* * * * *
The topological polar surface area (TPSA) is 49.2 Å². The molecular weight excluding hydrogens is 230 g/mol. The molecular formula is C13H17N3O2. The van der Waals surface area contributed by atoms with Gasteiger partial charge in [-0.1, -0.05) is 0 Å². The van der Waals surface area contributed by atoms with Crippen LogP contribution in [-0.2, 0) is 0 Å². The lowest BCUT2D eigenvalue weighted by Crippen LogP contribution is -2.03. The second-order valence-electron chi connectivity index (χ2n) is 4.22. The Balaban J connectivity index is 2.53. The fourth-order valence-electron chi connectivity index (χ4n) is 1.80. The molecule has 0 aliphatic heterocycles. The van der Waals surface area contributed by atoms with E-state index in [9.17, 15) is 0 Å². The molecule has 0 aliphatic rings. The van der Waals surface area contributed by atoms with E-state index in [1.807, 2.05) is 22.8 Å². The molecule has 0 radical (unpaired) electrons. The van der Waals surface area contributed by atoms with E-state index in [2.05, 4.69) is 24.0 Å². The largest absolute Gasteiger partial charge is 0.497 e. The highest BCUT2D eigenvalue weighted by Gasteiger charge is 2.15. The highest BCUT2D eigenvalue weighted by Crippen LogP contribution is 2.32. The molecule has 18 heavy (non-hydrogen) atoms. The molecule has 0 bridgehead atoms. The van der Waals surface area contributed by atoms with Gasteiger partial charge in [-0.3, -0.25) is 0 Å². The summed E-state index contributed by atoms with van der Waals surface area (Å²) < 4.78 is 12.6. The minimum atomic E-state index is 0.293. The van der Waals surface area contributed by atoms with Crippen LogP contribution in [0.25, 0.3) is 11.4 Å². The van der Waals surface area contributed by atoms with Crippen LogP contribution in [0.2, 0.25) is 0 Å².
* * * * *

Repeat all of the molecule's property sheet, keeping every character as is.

The topological polar surface area (TPSA) is 49.2 Å². The molecular weight excluding hydrogens is 230 g/mol. The molecular formula is C13H17N3O2. The van der Waals surface area contributed by atoms with Gasteiger partial charge in [-0.1, -0.05) is 0 Å². The van der Waals surface area contributed by atoms with Crippen LogP contribution in [-0.2, 0) is 0 Å². The lowest BCUT2D eigenvalue weighted by Crippen LogP contribution is -2.03. The second-order valence-electron chi connectivity index (χ2n) is 4.22. The Balaban J connectivity index is 2.53. The fourth-order valence-electron chi connectivity index (χ4n) is 1.80. The molecule has 0 aliphatic heterocycles. The van der Waals surface area contributed by atoms with E-state index in [9.17, 15) is 0 Å². The molecule has 0 aliphatic rings. The van der Waals surface area contributed by atoms with E-state index in [1.807, 2.05) is 22.8 Å². The molecule has 0 radical (unpaired) electrons. The van der Waals surface area contributed by atoms with E-state index in [2.05, 4.69) is 24.0 Å². The largest absolute Gasteiger partial charge is 0.497 e. The highest BCUT2D eigenvalue weighted by Gasteiger charge is 2.15. The highest BCUT2D eigenvalue weighted by Crippen LogP contribution is 2.32. The molecule has 18 heavy (non-hydrogen) atoms. The molecule has 0 bridgehead atoms. The van der Waals surface area contributed by atoms with Gasteiger partial charge in [-0.3, -0.25) is 0 Å². The summed E-state index contributed by atoms with van der Waals surface area (Å²) < 4.78 is 12.6. The minimum atomic E-state index is 0.293. The van der Waals surface area contributed by atoms with Crippen LogP contribution in [0.25, 0.3) is 11.4 Å². The van der Waals surface area contributed by atoms with Crippen LogP contribution in [0.2, 0.25) is 0 Å².